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Building Social Networks Key to Improving Lifestyles, Life… and Schools

December 6, 2016

I’ve often drawn posts from the NYTimes Fixes column, edited by Tina Rosenberg. In a column Ms. Rosenberg posts today she looks back over the past year and identifies three “big ideas” that substantially changed our society for the better, all of which are based on the notion of building human capital. The “big ideas” were captured in three phrases: “Share a Little of That Human Touch”: “Use Tech to Democratize”; and, “Make the Better Choice the Easy Choice”.

In the “Human Touch” section Ms. Rosenberg describes how face-to-face contact between those in need and service providers and/or those in need and volunteers can make a huge impact on both those offering the service and those receiving it. She doesn’t say so explicitly, but the kinds of social networks she describes here fend off loneliness, which can be painful and debilitating.

The use of technology to democratize suggests that the on-line technology should make it possible for individuals of all backgrounds in our county and the world should be able to access the same kinds of services and opportunities available to the affluent earners in our country. In this section Ms. Rosenberg describes how cattle farmers in Africa can now purchase insurance, how anyone can invest in a socially responsible way, and how the internet can provide legal assistance for those who cannot afford attorneys and consequently “…lose their apartments, their children and their jobs” when they fall behind on bill payments.

In the last section on making good choices easy Ms. Rosenberg describes how the placement of trash receptacles reduces littering and how inexpensive and readily available birth control reduces abortion and unwanted pregnancies… and offers evidence to support these findings.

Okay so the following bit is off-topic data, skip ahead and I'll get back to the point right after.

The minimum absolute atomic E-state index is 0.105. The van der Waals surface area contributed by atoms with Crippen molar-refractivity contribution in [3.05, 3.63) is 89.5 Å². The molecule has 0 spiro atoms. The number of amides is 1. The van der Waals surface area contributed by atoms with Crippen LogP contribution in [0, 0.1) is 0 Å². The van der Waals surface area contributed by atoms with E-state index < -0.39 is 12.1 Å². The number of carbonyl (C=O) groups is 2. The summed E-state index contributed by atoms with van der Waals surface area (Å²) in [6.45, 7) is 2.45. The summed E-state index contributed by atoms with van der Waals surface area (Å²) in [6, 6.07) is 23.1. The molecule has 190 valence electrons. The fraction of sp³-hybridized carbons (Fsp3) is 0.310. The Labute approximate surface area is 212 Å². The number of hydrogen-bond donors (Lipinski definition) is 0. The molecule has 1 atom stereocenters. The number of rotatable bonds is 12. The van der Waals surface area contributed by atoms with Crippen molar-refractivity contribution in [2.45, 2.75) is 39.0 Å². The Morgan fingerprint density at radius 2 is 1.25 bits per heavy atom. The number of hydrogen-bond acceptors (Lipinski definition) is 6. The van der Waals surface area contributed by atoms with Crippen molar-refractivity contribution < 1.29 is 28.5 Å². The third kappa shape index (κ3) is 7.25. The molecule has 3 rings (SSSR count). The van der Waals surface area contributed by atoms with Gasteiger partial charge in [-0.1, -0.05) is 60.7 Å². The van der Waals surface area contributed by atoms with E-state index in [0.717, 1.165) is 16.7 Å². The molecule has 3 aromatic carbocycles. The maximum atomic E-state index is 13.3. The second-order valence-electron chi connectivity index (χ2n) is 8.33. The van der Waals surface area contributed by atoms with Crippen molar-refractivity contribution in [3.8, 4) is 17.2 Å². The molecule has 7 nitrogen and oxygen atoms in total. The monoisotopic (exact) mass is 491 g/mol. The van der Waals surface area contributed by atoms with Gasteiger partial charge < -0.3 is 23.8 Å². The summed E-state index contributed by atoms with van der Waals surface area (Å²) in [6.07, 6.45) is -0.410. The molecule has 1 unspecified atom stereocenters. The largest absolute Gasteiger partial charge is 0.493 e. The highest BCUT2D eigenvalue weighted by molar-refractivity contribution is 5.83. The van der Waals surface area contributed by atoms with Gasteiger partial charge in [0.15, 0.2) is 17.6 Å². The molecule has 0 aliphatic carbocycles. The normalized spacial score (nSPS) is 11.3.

The article begins with a description of the Thread program in Baltimore schools that effectively combines all three of these components. Thread is a late intervention program that provides intense support for for ninth grade students in the lowest quartile of their cohort. Here’s an excerpt that describes the program:

My colleague David Bornstein reported that Thread surrounds each of its students — most of whom face serious problems at home — with an extended family of up to five volunteers (the number drops as the child ages) for 10 years. They are always on call. Their motto could be “by any means necessary.” One volunteer might show up at a child’s house to take him to school at 7 a.m., another at 10 and yet another at noon. Consistency is essential. Volunteers can’t switch among children, and once a child signs on, he or she can’t leave or be expelled.

“Relationships are the key things that bring about real changes,” said Sarah Hemminger, a founder of Thread. The program is small but scalable. Bornstein writes that one impressive and valuable thing is the social connections it creates between groups of very different people.

In an era when we are increasingly isolated from each other by generational, income, and political, philosophical, and spiritual beliefs we connecting with others who are “very different” would go a long way to building bridges instead of securing walls. We can do so face-to-face, on-line, or by taking advantage of the random meetings we CAN create by getting out in the world in venues that our towns have created for us to mingle in. It’s a bit early for resolutions, but one of mine for 2017 is to meet more people outside of my social, educational, and geographical silo.


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